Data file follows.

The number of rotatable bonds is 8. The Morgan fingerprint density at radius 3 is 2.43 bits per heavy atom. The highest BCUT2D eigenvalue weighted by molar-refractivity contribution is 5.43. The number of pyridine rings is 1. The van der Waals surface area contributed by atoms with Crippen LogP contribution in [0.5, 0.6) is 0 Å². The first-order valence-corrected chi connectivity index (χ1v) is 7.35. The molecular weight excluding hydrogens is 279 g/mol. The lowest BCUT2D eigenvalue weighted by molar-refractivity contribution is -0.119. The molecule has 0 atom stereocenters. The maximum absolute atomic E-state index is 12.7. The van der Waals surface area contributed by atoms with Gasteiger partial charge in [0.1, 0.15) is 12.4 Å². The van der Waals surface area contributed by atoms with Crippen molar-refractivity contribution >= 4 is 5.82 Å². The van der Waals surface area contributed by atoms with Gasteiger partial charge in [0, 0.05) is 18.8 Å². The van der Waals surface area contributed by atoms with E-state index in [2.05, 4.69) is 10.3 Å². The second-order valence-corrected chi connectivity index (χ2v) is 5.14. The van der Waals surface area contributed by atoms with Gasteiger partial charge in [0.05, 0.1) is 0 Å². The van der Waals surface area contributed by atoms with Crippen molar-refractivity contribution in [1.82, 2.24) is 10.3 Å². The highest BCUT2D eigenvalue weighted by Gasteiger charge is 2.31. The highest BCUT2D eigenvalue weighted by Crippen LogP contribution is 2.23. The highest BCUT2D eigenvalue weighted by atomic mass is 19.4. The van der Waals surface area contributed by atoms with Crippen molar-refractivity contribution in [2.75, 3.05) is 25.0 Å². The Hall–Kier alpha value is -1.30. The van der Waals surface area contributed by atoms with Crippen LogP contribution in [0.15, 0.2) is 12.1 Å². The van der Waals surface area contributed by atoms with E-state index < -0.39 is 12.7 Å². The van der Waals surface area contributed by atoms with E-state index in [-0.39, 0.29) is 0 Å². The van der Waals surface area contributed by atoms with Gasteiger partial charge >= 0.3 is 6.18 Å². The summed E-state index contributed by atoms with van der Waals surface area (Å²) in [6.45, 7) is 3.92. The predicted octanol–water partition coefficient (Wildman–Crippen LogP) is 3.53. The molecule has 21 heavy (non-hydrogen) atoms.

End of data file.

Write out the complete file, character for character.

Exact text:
The number of rotatable bonds is 8. The Morgan fingerprint density at radius 3 is 2.43 bits per heavy atom. The highest BCUT2D eigenvalue weighted by molar-refractivity contribution is 5.43. The number of pyridine rings is 1. The van der Waals surface area contributed by atoms with Crippen LogP contribution in [0.5, 0.6) is 0 Å². The first-order valence-corrected chi connectivity index (χ1v) is 7.35. The molecular weight excluding hydrogens is 279 g/mol. The lowest BCUT2D eigenvalue weighted by molar-refractivity contribution is -0.119. The molecule has 0 atom stereocenters. The maximum absolute atomic E-state index is 12.7. The van der Waals surface area contributed by atoms with Gasteiger partial charge in [0.1, 0.15) is 12.4 Å². The van der Waals surface area contributed by atoms with Crippen molar-refractivity contribution >= 4 is 5.82 Å². The van der Waals surface area contributed by atoms with Gasteiger partial charge in [0, 0.05) is 18.8 Å². The van der Waals surface area contributed by atoms with E-state index in [2.05, 4.69) is 10.3 Å². The second-order valence-corrected chi connectivity index (χ2v) is 5.14. The van der Waals surface area contributed by atoms with Gasteiger partial charge in [0.05, 0.1) is 0 Å². The van der Waals surface area contributed by atoms with Crippen molar-refractivity contribution in [1.82, 2.24) is 10.3 Å². The highest BCUT2D eigenvalue weighted by Gasteiger charge is 2.31. The highest BCUT2D eigenvalue weighted by Crippen LogP contribution is 2.23. The highest BCUT2D eigenvalue weighted by atomic mass is 19.4. The van der Waals surface area contributed by atoms with Crippen molar-refractivity contribution in [2.75, 3.05) is 25.0 Å². The Hall–Kier alpha value is -1.30. The van der Waals surface area contributed by atoms with Crippen LogP contribution in [0.15, 0.2) is 12.1 Å². The van der Waals surface area contributed by atoms with E-state index < -0.39 is 12.7 Å². The van der Waals surface area contributed by atoms with E-state index in [-0.39, 0.29) is 0 Å². The van der Waals surface area contributed by atoms with Gasteiger partial charge >= 0.3 is 6.18 Å². The summed E-state index contributed by atoms with van der Waals surface area (Å²) in [6.45, 7) is 3.92. The predicted octanol–water partition coefficient (Wildman–Crippen LogP) is 3.53. The molecule has 21 heavy (non-hydrogen) atoms.